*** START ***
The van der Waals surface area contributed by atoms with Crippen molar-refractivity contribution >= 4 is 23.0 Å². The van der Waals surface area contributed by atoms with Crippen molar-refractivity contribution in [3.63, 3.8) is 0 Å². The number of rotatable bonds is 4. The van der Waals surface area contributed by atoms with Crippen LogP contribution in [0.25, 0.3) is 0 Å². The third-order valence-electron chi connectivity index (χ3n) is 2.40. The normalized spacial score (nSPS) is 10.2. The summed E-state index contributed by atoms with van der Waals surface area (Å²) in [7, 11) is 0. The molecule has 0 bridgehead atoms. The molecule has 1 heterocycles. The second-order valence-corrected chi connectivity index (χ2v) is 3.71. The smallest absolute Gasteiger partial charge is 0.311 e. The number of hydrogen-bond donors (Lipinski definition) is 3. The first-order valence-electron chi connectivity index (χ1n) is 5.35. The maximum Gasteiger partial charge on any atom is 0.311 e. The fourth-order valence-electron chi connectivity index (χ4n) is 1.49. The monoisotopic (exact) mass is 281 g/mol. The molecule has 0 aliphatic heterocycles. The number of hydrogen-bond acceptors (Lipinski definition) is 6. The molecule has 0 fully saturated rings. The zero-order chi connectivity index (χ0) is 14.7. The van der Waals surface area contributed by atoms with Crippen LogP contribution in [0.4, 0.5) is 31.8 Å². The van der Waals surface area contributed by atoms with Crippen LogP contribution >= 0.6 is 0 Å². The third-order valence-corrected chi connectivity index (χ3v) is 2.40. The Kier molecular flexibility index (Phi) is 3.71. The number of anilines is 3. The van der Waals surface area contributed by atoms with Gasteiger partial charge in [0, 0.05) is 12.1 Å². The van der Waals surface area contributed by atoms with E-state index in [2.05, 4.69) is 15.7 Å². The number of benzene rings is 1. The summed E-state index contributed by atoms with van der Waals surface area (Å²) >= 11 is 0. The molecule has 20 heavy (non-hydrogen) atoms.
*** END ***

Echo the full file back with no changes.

The van der Waals surface area contributed by atoms with Crippen molar-refractivity contribution >= 4 is 23.0 Å². The van der Waals surface area contributed by atoms with Crippen molar-refractivity contribution in [3.63, 3.8) is 0 Å². The number of rotatable bonds is 4. The van der Waals surface area contributed by atoms with Crippen LogP contribution in [0.25, 0.3) is 0 Å². The third-order valence-electron chi connectivity index (χ3n) is 2.40. The normalized spacial score (nSPS) is 10.2. The summed E-state index contributed by atoms with van der Waals surface area (Å²) in [7, 11) is 0. The molecule has 0 bridgehead atoms. The molecule has 1 heterocycles. The second-order valence-corrected chi connectivity index (χ2v) is 3.71. The smallest absolute Gasteiger partial charge is 0.311 e. The number of hydrogen-bond donors (Lipinski definition) is 3. The first-order valence-electron chi connectivity index (χ1n) is 5.35. The maximum Gasteiger partial charge on any atom is 0.311 e. The fourth-order valence-electron chi connectivity index (χ4n) is 1.49. The monoisotopic (exact) mass is 281 g/mol. The molecule has 0 aliphatic heterocycles. The number of hydrogen-bond acceptors (Lipinski definition) is 6. The molecule has 0 fully saturated rings. The zero-order chi connectivity index (χ0) is 14.7. The van der Waals surface area contributed by atoms with Crippen LogP contribution in [0.4, 0.5) is 31.8 Å². The van der Waals surface area contributed by atoms with Crippen LogP contribution >= 0.6 is 0 Å². The third-order valence-corrected chi connectivity index (χ3v) is 2.40. The Kier molecular flexibility index (Phi) is 3.71. The number of anilines is 3. The van der Waals surface area contributed by atoms with Gasteiger partial charge in [0, 0.05) is 12.1 Å². The van der Waals surface area contributed by atoms with E-state index in [2.05, 4.69) is 15.7 Å². The number of benzene rings is 1. The summed E-state index contributed by atoms with van der Waals surface area (Å²) >= 11 is 0. The molecule has 20 heavy (non-hydrogen) atoms.